I read in a magazine a couple of years ago that the average American family only ate around the table once or twice a week. I was totally shocked by those numbers. Who were these people? I was not sure I knew very many of them, and I wondered how they could even afford to eat out almost every night. I was cooking every night it seemed, and probably felt exactly the opposite of this “average American family” which was when was I going to get a break from cooking! I am sure there are people who live in a financial realm where dinner out every night is of no monetary consequence. However, I think that God has blessed us with a certain amount of money to live within the boundaries of, not outside of. I realized over time that my temptation was to eat out more often when I could not see a break in my cooking routine. When there was no relief in sight, I would want to go outside those budget boundaries. So, over the course of time, I came up with this schedule to keep me on track. It helps me to get two dinner breaks a week and keeps us on budget every time.
Monday is just a regular dinner night. I make the usual stuff or family favorites such as spaghetti, hamburger steak, casseroles, etc.
One day a week I like to try a new recipe. I get a couple of cooking magazines, and always have recipes I have torn out to try. I make the recipe and only if it gets high marks all around the table is it a “keeper” recipe. It goes in the recycling pile if only one or two liked it or if it was just “okay”. There will always be more recipes to try.
Wednesday-Easy and/or quick dinner
This is the night that I try to make something quick if the kids have activities or if there is an evening school activity, etc. It is also hump day so I might start to feel a little burned out on the dinner routine and want something quick. These are the days I love to put something in the crockpot in the morning so dinner is ready in the evening. Some other ideas would be frozen deli pizzas and pre-bagged salads, chili dogs and waffle fries, or a freezer meal.
Make any kind of meal your family likes.
Friday-Eat out night
This is the night that we eat out. We grab some fast food or order a pizza or go to a restaurant, and I get a break. TGIF
Saturday-Hard and/or time-consuming dinner
Saturday is the day I have more time to make a nice dinner. Carl is usually home to take care of the kids if I need to do extra meal preparation. This is the night I might make chicken spaghetti, because I have to stew the chicken, debone it, and then shred the chicken. I might make enchiladas, because I have to fry each corn tortilla separately before putting the filling in it. You get the idea. On Saturday I am not having to bother with homework and after school activities. And if I don’t feel up to a big dinner, I will just make a regular one this day as well.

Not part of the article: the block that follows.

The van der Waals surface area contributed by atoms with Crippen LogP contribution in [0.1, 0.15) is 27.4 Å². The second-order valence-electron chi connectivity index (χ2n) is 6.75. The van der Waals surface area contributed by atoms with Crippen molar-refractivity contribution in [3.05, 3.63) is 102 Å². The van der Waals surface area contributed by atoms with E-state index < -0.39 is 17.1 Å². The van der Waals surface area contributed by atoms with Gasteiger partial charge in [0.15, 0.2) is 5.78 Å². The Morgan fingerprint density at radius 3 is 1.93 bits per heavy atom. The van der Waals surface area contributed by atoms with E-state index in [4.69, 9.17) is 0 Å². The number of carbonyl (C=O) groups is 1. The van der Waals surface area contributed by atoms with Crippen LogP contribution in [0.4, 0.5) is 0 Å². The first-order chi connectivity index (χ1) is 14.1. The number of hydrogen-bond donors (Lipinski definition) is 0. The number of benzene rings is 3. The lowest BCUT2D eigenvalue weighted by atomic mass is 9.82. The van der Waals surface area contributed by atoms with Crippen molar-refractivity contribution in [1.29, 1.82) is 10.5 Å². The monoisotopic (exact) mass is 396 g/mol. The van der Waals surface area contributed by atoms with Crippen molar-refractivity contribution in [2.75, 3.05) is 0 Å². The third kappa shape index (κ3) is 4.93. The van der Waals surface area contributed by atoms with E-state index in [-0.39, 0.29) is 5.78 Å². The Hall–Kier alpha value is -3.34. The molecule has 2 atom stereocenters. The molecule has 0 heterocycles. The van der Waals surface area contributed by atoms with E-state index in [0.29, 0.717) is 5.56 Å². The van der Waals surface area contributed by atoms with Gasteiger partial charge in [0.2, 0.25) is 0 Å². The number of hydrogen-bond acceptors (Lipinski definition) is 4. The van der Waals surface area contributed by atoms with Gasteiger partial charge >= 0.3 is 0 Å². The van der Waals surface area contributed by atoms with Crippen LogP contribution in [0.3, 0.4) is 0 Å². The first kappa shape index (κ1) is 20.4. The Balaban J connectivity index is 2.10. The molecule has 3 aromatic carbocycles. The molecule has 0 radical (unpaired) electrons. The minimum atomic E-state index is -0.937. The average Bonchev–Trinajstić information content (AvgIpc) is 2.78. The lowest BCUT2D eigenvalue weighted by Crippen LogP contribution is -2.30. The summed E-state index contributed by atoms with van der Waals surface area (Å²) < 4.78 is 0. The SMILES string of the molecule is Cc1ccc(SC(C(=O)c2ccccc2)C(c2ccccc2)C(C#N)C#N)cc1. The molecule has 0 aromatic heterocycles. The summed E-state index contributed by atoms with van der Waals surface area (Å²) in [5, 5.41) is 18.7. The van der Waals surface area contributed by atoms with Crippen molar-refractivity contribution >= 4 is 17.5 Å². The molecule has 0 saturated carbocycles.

Ah, Sunday leftovers. One of my favorite days. The bible says in Exodus 35:3 “Do not light a fire in any of your dwellings on the Sabbath day.” As a Christian, I know we are set free from the law, but I also know that God is the same yesterday, today, and forever. He wants us to observe the Sabbath and to rest. I actually love the idea of resting one day a week. So for lunch and dinner, I pull out all of the leftovers from the week and put them on the counter. Everyone is free to pick and choose what they want. Most of the time, everyone gets their favorites. This serves several purposes for me. I don’t have to cook on Sunday. The fridge gets cleaned out every week. There are no hand dishes (pots, pans, etc.) to wash. We save money, because we usually eat most of the leftovers with very little going to waste. If the average family has $20 worth of food in the fridge by the end of the week and doesn’t eat any of it, they might as well have taken a $20 bill out of their wallet and thrown it in the trash. There is no difference.
Every schedule has to have some flexibility. Some weeks I don’t make any new recipes. Some weeks I don’t make any time-consuming meals. If my busy day is going to fall on a Monday one week and Wednesday the next week, those will be my easy meal nights. I will make dinner on Sunday if there aren’t enough leftovers to feed all of us that week or if we have company. It is a schedule that works for me. I have home cooked meals for my kids the majority of nights with a couple of breaks sprinkled here and there, and we stay on budget. And according to what numerous studies say, kids who eat dinner around the table are less likely to be obese, do better in school, make better grades, have less incidence of teen pregnancy, have less incidence of drug use, and are more emotionally well balanced. Those are the kinds of statistics I like, and the kind of statistics that can make the drudgery of cooking worthwhile.
“Let us not become weary in doing good, for at the proper time we will reap a harvest if we do not give up.” Galatians 6:9